Plant material and growth conditions
Brassica napus cv BLN1239 (our own stock), Westar, Drakkar and Colombus (kindly provided by P. Salisbury) were grown in a glasshouse with a 16-h photoperiod and a temperature of 24 ± 2°C during the day and 16 ± 2°C at night. Plants were grown in 15 or 20 cm pots with compost containing gypsum. Flowering time was recorded as the number of days or number of leaf nodes on the main axis when the first flower opened. For RNA extraction, Colombus seeds were aseptically grown in tubes containing a modified Murashige and Skoog medium (Langridge, 1957) for 3 weeks, and roots, stems, leaves and shoot tips were collected separately.
Arabidopsis (Landsberg erecta) seeds were germinated on petri dishes as described (Sheldon et al., 2000b), and grown in soil in cabinet with a 16-h cool fluorescent light at approximately180 µm m−2 s−1 and a constant temperature of 21°C. Flowering time was recorded as the number of days or number of rosette leaves when the floral bolt became clearly visible.
B. napus were either grown in the glasshouse for 14 days and transferred to a cold-room (5 ± 1°C) with a 16-h photoperiod for 8 weeks, or seeds in soil were placed directly into a cold-room for 10 weeks, the first 2 weeks in the dark and the subsequent 8 weeks with a 16-h photoperiod at about 100 µm m−2 s−1. Six to eight plants or seeds per pot were vernalized, and at the end of the cold treatment, samples were either collected for RNA analysis or plants were transferred to a 12°C cabinet for 2 days and then transplanted to one plant per pot and grown in the glasshouse. Flowering time was recorded as the total number of leaf nodes on the main axis when the first flower opened.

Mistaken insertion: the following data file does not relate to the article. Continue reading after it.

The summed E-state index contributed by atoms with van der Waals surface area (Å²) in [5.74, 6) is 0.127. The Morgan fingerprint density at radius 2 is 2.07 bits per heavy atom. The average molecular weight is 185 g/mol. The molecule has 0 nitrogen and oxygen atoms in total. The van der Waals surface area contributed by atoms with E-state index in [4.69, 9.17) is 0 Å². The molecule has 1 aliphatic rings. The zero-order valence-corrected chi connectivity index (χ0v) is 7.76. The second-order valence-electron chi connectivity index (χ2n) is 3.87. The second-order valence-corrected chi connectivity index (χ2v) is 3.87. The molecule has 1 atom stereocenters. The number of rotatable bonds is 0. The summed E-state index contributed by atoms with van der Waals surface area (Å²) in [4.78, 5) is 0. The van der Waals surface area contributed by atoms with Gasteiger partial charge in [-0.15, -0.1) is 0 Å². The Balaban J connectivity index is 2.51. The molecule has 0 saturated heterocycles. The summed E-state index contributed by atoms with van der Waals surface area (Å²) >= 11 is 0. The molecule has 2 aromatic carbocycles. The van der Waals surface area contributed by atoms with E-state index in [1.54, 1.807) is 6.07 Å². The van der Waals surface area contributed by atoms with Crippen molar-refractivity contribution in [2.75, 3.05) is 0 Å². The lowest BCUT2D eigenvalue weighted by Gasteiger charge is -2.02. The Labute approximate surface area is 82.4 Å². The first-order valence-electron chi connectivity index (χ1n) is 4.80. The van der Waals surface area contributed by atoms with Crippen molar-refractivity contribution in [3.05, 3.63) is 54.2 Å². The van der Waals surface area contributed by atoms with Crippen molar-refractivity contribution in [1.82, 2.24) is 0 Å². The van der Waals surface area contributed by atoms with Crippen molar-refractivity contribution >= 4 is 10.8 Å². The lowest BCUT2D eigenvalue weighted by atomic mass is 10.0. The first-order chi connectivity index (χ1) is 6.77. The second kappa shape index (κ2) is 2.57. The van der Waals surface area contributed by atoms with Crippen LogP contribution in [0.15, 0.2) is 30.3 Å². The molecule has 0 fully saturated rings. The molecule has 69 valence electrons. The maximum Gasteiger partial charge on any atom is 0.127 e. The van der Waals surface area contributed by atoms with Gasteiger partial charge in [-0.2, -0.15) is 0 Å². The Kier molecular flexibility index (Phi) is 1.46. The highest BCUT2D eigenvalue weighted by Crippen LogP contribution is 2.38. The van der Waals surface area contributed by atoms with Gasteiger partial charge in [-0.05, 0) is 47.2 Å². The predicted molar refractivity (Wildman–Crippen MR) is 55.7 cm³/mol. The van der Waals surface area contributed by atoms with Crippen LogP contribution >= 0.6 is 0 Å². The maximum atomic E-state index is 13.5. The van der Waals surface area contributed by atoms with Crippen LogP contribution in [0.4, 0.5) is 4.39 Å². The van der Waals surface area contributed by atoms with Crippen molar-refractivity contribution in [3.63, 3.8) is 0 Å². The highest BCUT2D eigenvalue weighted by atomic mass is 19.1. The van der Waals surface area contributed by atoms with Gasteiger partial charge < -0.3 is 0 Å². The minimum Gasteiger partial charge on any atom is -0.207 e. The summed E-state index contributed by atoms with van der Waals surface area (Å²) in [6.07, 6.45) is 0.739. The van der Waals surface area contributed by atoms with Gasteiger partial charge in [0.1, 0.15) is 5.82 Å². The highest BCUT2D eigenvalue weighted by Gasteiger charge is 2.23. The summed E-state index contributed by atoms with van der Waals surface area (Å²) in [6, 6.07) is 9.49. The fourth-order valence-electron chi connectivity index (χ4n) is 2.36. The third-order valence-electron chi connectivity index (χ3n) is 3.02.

cDNA library construction and screening
Total RNA was extracted from unvernalized 14 day-old seedlings and young leaves of B. napus cv. Colombus, and mRNA was isolated using mRNA Purification Kit (Amersham Pharmacia Biotech, NJ, USA). First-strand and second-strand cDNA synthesis were performed using SuperScript Choice System for cDNA synthesis Kit (Life Technologies, Maryland, USA) following the manufacturer's instruction. cDNA inserts were cloned in the EcoRI site of λZipLox vector (Life Technologies), and the library was screened using a 500-bp 3′ (non-MADS box encoding) region of the AtFLC cDNA as probe. Positive plaques were excised in plasmid pZL1 from λZipLox and sequenced. A total of 20 strongly hybridizing plaques were sequenced, which represented five different putative canola FLC genes on the basis of sequence comparison.
Generation of transgenic plants